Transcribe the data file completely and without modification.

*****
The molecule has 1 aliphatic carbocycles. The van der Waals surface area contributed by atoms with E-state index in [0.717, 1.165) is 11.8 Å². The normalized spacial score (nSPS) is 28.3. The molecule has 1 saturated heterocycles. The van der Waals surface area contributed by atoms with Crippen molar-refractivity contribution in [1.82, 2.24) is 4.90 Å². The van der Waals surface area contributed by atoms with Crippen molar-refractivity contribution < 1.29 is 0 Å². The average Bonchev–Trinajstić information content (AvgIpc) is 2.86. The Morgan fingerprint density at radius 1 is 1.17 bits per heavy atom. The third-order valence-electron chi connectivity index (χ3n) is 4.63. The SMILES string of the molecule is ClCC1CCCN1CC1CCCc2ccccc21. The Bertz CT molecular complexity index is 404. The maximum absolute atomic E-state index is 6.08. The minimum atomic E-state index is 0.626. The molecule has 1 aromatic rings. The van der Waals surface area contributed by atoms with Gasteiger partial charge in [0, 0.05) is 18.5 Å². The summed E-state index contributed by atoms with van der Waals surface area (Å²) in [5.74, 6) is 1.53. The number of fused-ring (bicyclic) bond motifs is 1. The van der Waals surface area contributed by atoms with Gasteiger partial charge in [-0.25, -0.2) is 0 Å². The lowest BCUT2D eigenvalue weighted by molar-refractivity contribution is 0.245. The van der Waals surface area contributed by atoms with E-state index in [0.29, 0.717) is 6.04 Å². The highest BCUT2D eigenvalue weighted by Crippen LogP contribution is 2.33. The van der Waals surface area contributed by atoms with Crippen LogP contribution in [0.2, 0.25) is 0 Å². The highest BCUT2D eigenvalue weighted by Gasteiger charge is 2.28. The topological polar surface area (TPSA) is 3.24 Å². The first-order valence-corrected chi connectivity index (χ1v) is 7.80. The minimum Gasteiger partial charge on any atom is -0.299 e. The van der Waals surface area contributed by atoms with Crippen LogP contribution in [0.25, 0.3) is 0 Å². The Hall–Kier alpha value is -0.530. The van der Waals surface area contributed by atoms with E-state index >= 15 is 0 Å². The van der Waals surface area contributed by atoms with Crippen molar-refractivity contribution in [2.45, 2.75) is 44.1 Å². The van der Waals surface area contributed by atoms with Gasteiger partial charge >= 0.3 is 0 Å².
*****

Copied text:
The molecule has 1 aliphatic carbocycles. The van der Waals surface area contributed by atoms with E-state index in [0.717, 1.165) is 11.8 Å². The normalized spacial score (nSPS) is 28.3. The molecule has 1 saturated heterocycles. The van der Waals surface area contributed by atoms with Crippen molar-refractivity contribution in [1.82, 2.24) is 4.90 Å². The van der Waals surface area contributed by atoms with Crippen molar-refractivity contribution < 1.29 is 0 Å². The average Bonchev–Trinajstić information content (AvgIpc) is 2.86. The Morgan fingerprint density at radius 1 is 1.17 bits per heavy atom. The third-order valence-electron chi connectivity index (χ3n) is 4.63. The SMILES string of the molecule is ClCC1CCCN1CC1CCCc2ccccc21. The Bertz CT molecular complexity index is 404. The maximum absolute atomic E-state index is 6.08. The minimum atomic E-state index is 0.626. The molecule has 1 aromatic rings. The van der Waals surface area contributed by atoms with Gasteiger partial charge in [0, 0.05) is 18.5 Å². The summed E-state index contributed by atoms with van der Waals surface area (Å²) in [5.74, 6) is 1.53. The number of fused-ring (bicyclic) bond motifs is 1. The van der Waals surface area contributed by atoms with Gasteiger partial charge in [-0.25, -0.2) is 0 Å². The lowest BCUT2D eigenvalue weighted by molar-refractivity contribution is 0.245. The van der Waals surface area contributed by atoms with E-state index in [0.29, 0.717) is 6.04 Å². The highest BCUT2D eigenvalue weighted by Crippen LogP contribution is 2.33. The van der Waals surface area contributed by atoms with Crippen LogP contribution in [0.2, 0.25) is 0 Å². The highest BCUT2D eigenvalue weighted by Gasteiger charge is 2.28. The topological polar surface area (TPSA) is 3.24 Å². The first-order valence-corrected chi connectivity index (χ1v) is 7.80. The minimum Gasteiger partial charge on any atom is -0.299 e. The van der Waals surface area contributed by atoms with Crippen LogP contribution in [0.25, 0.3) is 0 Å². The Hall–Kier alpha value is -0.530. The van der Waals surface area contributed by atoms with E-state index >= 15 is 0 Å². The van der Waals surface area contributed by atoms with Crippen molar-refractivity contribution in [2.45, 2.75) is 44.1 Å². The van der Waals surface area contributed by atoms with Gasteiger partial charge >= 0.3 is 0 Å².